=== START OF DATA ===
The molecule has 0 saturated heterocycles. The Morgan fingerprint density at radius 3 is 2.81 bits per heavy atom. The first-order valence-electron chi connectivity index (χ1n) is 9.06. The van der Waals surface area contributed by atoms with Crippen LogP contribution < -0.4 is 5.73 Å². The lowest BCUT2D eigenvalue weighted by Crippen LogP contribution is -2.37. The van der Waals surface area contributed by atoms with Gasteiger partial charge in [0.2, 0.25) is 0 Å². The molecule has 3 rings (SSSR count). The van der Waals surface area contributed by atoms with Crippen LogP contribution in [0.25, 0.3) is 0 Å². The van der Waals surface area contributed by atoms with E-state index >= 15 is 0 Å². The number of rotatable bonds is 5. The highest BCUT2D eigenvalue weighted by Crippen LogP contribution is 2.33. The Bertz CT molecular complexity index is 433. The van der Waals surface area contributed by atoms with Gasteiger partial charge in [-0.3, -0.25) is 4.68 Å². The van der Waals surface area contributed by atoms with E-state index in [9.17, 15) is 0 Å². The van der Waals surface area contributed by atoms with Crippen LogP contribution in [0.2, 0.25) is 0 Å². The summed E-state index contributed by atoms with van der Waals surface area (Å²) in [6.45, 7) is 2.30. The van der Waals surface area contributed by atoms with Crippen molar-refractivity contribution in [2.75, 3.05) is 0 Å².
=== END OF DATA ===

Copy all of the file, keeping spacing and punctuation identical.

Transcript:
The molecule has 0 saturated heterocycles. The Morgan fingerprint density at radius 3 is 2.81 bits per heavy atom. The first-order valence-electron chi connectivity index (χ1n) is 9.06. The van der Waals surface area contributed by atoms with Crippen LogP contribution < -0.4 is 5.73 Å². The lowest BCUT2D eigenvalue weighted by Crippen LogP contribution is -2.37. The van der Waals surface area contributed by atoms with Gasteiger partial charge in [0.2, 0.25) is 0 Å². The molecule has 3 rings (SSSR count). The van der Waals surface area contributed by atoms with Crippen LogP contribution in [0.25, 0.3) is 0 Å². The van der Waals surface area contributed by atoms with E-state index >= 15 is 0 Å². The number of rotatable bonds is 5. The highest BCUT2D eigenvalue weighted by Crippen LogP contribution is 2.33. The Bertz CT molecular complexity index is 433. The van der Waals surface area contributed by atoms with Gasteiger partial charge in [-0.3, -0.25) is 4.68 Å². The van der Waals surface area contributed by atoms with E-state index in [9.17, 15) is 0 Å². The van der Waals surface area contributed by atoms with Crippen LogP contribution in [0.2, 0.25) is 0 Å². The summed E-state index contributed by atoms with van der Waals surface area (Å²) in [6.45, 7) is 2.30. The van der Waals surface area contributed by atoms with Crippen molar-refractivity contribution in [2.75, 3.05) is 0 Å².